For example, in gradient descent, we start with some initial guess at the parameters θ, and then continually compute loss gradients and move θ in the appropriate direction. The target configuration set is all the local minima of the loss landscape. Such a program has a very special property: while it is running, you can change the value of θ (e.g. via a debugger), and the program will probably still work. This is quite impressive: certainly most programs would not work if you arbitrarily changed the value of one of the variables in the middle of execution. Thus, this is an optimizing system that is robust to perturbations in θ. Of course, it isn’t robust to arbitrary perturbations: if you change any other variable in the program, it will probably stop working. In general, we can quantify how powerful an optimizing system is by how robust it is to perturbations, and how small the target configuration set is.

The bottle cap example is not an optimizing system because there is no broad basin of configurations from which we get to the bottle being full of water. The bottle cap doesn’t cause the bottle to be full of water when it didn’t start out full of water.

Optimizing systems are a superset of goal-directed agentic systems, which require a separation between the optimizer and the thing being optimized. For example, a tree is certainly an optimizing system (the target is to be a fully grown tree, and it is robust to perturbations of soil quality, or if you cut off a branch, etc). However, it does not seem to be a goal-directed agentic system, as it would be hard to separate into an “optimizer” and a “thing being optimized”.

This does mean that we can no longer ask “what is doing the optimization” in an optimizing system. This is a feature, not a bug: if you expect to always be able to answer this question, you typically get confusing results. For example, you might say that your liver is optimizing for making money, since without it you would die and fail to make money.

The full post has several other examples that help make the concept clearer.

Rohin's opinion: I’ve previously argued (AN #35) that we need to take generalization into account in a definition of optimization or goal-directed behavior. This definition achieves that by primarily analyzing the robustness of the optimizing system to perturbations. While this does rely on a notion of counterfactuals, it still seems significantly better than any previous attempt to ground optimization.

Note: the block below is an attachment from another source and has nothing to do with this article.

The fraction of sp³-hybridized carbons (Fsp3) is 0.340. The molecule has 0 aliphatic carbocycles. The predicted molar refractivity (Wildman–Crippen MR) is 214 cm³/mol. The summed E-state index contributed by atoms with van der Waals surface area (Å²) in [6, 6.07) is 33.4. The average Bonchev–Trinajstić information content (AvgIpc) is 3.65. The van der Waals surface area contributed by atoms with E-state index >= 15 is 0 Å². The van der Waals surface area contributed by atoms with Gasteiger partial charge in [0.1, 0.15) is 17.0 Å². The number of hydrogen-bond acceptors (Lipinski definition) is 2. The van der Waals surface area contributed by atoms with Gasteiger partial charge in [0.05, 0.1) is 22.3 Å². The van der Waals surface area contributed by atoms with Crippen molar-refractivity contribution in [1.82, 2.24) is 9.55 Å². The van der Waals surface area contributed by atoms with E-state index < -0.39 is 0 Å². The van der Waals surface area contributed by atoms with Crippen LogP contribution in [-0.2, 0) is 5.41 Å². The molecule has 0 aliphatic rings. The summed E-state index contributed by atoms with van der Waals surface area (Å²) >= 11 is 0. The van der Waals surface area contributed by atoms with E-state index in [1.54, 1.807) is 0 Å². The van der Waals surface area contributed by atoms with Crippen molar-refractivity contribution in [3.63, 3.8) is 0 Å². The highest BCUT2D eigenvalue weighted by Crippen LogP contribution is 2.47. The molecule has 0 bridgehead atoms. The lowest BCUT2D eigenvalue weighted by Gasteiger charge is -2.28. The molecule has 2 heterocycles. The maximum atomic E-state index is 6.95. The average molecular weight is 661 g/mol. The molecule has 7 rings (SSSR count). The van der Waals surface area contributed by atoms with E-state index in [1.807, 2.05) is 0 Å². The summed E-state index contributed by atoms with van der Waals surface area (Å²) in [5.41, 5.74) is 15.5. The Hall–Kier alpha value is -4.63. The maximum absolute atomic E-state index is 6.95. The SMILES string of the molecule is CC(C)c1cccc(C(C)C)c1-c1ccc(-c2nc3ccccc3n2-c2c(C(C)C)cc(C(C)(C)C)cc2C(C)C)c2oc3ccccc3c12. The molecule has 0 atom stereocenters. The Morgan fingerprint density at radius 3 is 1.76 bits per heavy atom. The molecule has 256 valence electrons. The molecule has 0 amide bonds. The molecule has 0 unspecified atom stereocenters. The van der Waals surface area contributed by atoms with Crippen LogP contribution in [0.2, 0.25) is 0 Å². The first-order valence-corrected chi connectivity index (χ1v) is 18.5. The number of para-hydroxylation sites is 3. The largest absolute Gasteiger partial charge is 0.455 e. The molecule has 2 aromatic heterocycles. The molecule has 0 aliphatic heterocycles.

I particularly like that the concept doesn’t force us to have a separate agent and environment, as that distinction does seem quite leaky upon close inspection. I gave a shot at explaining several other concepts from AI alignment within this framework in this comment, and it worked quite well. In particular, a computer program is a goal-directed AI system if there is an environment such that adding the computer program to the environment transforms it into an optimizing system for some “interesting” target configuration states (with one caveat explained in the comment).



Public Static: What is Abstraction? (John S Wentworth) (summarized by Rohin): If we are to understand embedded agency, we will likely need to understand abstraction (see here (AN #83)). This post presents a view of abstraction in which we abstract a low-level territory into a high-level map that can still make reliable predictions about the territory, for some set of queries (whether probabilistic or causal).

For example, in an ideal gas, the low-level configuration would specify the position and velocity of every single gas particle. Nonetheless, we can create a high-level model where we keep track of things like the number of molecules, average kinetic energy of the molecules, etc which can then be used to predict things like pressure exerted on a piston.

Given a low-level territory L and a set of queries Q that we’d like to be able to answer, the minimal-information high-level model stores P(Q | L) for every possible Q and L. However, in practice we don’t start with a set of queries and then come up with abstractions, we instead develop crisp, concise abstractions that can answer many queries. One way we could develop such abstractions is by only keeping information that is visible from “far away”, and throwing away information that would be wiped out by noise. For example, when typing 3+4 into a calculator, the exact voltages in the circuit don’t affect anything more than a few microns away, except for the final result 7, which affects the broader world (e.g. via me seeing the answer).

If we instead take a systems view of this, where we want abstractions of multiple different low-level things, then we can equivalently say that two far-away low-level things should be independent of each other when given their high-level summaries, which are supposed to be able to quantify all of their interactions.

Read more: Abstraction sequence